I submitted an outline for “Reading After the Death of Meaning,” an essay on literary criticism and eliminativism solicited by Palgrave for a critical anthology on Literature and Philosophy.

I finished a serious rewrite of The Unholy Consult, which I printed up and sent out to a few fellow humans for some critical feedback. My favourite line so far is “Perfect and insane”!

This brought back some memories, probably because I’m still basking in the post-coital glow of finishing The Unholy Consult. It really is hard to believe that I’m here, on the far side of the beast that has been gnawing at my creative bones for more than thirty years now. My agent has completed the deal with Overlook, so I can look forward to the odd night eating out, maybe even buying a drink or two!

And tomorrow, of course, is the day The Great Ordeal is set to be released in the UK and around the world. If you have a tub handy, thump away. Link the trailer if you think it might work. Or if you’re engaging an SF crowd, maybe link “Crash Space.” It would be nice to sell a bazillion books, but really, I would be happy selling enough to convince my publishers to continue investing in the Second Apocalypse.

To the Coffers, my friends. The Slog of Slogs is nearing its end.

 

Updatage…

by rsbakker

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One of my big goals with Three Pound Brain has always been to establish a ‘crossroads between incompatible empires,’ to occupy the uncomfortable in-between of pulp, science, and philosophy–a kind of ‘unholy consult,’ you might even say. This is where the gears grind. I’ve entertained some grave doubts over the years, and I still do, but posts like these are nothing if not heartening. The hope is that I can slowly gain the commercial and academic clout needed to awaken mainstream culture to this grinding, and to the trouble it portends.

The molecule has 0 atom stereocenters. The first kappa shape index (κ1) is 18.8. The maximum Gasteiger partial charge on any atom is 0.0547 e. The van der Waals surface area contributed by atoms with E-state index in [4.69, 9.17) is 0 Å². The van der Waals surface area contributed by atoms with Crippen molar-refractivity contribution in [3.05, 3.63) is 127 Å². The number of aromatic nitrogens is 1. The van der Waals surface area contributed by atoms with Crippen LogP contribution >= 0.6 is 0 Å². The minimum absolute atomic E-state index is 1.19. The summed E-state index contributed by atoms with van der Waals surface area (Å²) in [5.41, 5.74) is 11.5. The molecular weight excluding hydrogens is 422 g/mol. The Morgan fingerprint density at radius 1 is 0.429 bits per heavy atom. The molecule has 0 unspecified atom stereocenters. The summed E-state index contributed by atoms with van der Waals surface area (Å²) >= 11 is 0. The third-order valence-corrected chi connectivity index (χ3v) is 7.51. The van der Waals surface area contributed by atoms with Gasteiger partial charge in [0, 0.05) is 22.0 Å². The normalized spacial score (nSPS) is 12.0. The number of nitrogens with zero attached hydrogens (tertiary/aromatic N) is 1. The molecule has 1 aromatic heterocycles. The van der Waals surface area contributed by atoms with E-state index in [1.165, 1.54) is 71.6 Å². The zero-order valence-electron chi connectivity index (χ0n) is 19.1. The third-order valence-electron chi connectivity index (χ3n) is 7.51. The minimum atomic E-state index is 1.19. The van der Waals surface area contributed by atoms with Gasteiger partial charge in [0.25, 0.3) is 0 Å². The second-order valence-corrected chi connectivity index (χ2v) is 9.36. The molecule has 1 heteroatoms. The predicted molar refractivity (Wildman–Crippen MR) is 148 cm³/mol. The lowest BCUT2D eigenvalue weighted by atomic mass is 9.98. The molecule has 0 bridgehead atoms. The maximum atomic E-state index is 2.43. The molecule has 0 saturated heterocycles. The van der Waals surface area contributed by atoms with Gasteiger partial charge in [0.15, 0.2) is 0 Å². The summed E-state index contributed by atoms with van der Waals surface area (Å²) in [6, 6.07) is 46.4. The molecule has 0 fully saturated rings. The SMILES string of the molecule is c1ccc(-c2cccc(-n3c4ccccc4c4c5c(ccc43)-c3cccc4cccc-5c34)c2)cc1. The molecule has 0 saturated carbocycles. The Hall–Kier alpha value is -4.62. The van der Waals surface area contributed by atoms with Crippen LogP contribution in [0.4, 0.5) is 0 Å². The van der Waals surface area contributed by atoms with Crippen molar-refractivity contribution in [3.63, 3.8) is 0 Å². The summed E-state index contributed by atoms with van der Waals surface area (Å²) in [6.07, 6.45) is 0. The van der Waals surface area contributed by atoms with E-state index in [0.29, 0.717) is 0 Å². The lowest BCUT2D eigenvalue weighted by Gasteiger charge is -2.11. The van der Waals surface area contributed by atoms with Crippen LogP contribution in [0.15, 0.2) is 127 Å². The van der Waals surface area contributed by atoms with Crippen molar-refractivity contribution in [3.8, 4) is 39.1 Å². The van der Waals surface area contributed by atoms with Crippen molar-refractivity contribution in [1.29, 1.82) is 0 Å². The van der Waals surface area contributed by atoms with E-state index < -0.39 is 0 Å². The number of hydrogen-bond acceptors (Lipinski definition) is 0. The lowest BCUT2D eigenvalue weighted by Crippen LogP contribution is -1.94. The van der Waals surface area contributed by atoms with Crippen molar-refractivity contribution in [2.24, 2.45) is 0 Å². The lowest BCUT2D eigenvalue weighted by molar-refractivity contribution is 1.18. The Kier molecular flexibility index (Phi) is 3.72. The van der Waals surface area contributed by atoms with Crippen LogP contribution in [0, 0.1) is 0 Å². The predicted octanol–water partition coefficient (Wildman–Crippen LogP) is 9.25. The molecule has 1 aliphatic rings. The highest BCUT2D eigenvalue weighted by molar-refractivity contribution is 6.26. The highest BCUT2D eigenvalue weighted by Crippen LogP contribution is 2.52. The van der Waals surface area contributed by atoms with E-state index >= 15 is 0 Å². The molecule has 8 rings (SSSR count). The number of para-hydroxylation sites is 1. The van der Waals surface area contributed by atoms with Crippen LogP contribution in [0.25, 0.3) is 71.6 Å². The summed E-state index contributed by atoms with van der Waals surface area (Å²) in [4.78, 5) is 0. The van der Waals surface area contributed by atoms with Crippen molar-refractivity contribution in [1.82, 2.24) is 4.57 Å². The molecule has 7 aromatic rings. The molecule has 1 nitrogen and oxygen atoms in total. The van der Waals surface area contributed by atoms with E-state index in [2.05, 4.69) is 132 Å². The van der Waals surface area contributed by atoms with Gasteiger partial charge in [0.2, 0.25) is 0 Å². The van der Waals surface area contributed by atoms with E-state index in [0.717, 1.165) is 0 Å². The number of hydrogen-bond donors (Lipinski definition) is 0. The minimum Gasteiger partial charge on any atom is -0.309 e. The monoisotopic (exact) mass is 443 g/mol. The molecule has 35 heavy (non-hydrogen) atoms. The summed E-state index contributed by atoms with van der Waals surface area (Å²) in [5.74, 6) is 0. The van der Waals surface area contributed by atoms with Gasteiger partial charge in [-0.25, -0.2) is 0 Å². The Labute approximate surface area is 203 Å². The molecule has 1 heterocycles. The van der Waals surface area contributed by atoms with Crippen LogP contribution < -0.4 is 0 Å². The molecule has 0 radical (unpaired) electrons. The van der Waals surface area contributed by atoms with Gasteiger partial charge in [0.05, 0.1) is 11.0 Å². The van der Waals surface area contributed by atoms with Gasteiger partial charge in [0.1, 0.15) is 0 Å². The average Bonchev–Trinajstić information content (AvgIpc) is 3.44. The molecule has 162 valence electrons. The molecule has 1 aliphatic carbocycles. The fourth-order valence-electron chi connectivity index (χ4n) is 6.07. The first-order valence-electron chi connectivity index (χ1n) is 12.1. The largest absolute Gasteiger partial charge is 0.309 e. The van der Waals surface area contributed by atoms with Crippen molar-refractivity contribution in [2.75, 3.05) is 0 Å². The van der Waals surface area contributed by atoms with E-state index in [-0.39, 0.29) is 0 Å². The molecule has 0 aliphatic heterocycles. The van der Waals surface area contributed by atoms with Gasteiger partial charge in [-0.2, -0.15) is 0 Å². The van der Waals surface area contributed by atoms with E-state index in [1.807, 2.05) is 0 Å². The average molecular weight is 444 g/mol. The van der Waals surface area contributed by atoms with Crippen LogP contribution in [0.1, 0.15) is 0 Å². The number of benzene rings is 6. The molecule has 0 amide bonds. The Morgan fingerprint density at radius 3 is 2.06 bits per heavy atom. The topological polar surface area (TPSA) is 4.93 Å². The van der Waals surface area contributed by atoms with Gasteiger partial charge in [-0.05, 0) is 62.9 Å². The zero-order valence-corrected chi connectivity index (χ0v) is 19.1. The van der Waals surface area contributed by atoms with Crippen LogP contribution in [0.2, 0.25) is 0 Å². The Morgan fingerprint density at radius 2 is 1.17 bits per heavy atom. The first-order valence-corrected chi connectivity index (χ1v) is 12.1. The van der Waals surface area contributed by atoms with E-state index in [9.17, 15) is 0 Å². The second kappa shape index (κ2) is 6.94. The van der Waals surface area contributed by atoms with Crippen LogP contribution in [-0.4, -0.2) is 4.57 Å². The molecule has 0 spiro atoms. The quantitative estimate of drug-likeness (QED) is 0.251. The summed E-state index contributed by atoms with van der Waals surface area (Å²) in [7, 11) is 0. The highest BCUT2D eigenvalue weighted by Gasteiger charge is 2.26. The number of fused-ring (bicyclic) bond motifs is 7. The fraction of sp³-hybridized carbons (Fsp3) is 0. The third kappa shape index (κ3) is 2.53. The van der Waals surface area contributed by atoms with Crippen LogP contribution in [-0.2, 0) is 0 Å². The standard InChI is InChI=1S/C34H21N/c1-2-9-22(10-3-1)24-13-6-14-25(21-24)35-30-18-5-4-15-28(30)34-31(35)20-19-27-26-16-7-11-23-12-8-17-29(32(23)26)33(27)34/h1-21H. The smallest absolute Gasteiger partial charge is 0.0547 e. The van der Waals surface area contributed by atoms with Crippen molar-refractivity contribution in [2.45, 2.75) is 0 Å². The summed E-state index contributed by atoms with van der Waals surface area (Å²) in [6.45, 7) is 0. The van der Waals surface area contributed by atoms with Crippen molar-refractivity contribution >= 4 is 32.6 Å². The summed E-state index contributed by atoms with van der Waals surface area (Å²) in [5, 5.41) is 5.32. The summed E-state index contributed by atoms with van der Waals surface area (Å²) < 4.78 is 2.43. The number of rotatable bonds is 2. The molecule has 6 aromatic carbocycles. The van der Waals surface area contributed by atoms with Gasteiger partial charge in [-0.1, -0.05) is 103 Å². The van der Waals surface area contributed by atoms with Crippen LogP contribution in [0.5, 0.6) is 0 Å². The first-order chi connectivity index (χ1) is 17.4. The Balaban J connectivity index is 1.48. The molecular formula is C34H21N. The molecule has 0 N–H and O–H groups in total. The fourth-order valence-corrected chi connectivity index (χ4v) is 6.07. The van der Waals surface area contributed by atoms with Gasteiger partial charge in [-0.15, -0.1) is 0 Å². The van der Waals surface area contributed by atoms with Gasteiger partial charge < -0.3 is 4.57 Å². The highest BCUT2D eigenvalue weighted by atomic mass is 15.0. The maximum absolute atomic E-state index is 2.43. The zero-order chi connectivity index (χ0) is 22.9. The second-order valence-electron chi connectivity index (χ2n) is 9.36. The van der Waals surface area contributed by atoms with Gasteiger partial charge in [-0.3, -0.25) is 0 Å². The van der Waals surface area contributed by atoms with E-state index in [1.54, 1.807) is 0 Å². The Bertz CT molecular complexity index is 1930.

I keep planning to write a review of Steven Shaviro’s wonderful Discognition, wherein he devotes an entire chapter to Neuropath and absolutely nails what I was trying to accomplish. It’s downright spooky, but really just goes to show, at least for those of us who periodically draw water from his Pinocchio Theory blog. For anyone wishing to place the relation of SF to consciousness research, I can’t think of a more clear-eyed, impeccably written place to begin. Not only does Shaviro know his stuff, he knows how to communicate it.

Robert Lamb considers “The Great Ordeal’s Outside Context Problem” over at Stuff to Blow Your Mind, where he asks some hard questions of the Tekne, and Kellhus’s understanding of it. SPOILER ALERT, though. Big time.

Dan Mellamphy and Nandita Biswas-Mellamphy have just released Digital Dionysus: Nietzsche and the Network-Centric Condition, a collection of various papers exploring the relevance of Nietzsche’s work to our technological age, including “Outing the It that Thinks: The Coming Collapse of an Intellectual Ecosystem,” by yours truly. The great thing about this collection is that it reads Nietzsche as a prophet of the now rather than as some post-structuralist shill. I wrote the paper some time ago, at a point when I was still climbing back into philosophy after a ten year hiatus, but I still stand by it and its autobiographical deconstruction of the Western intellectual tradition.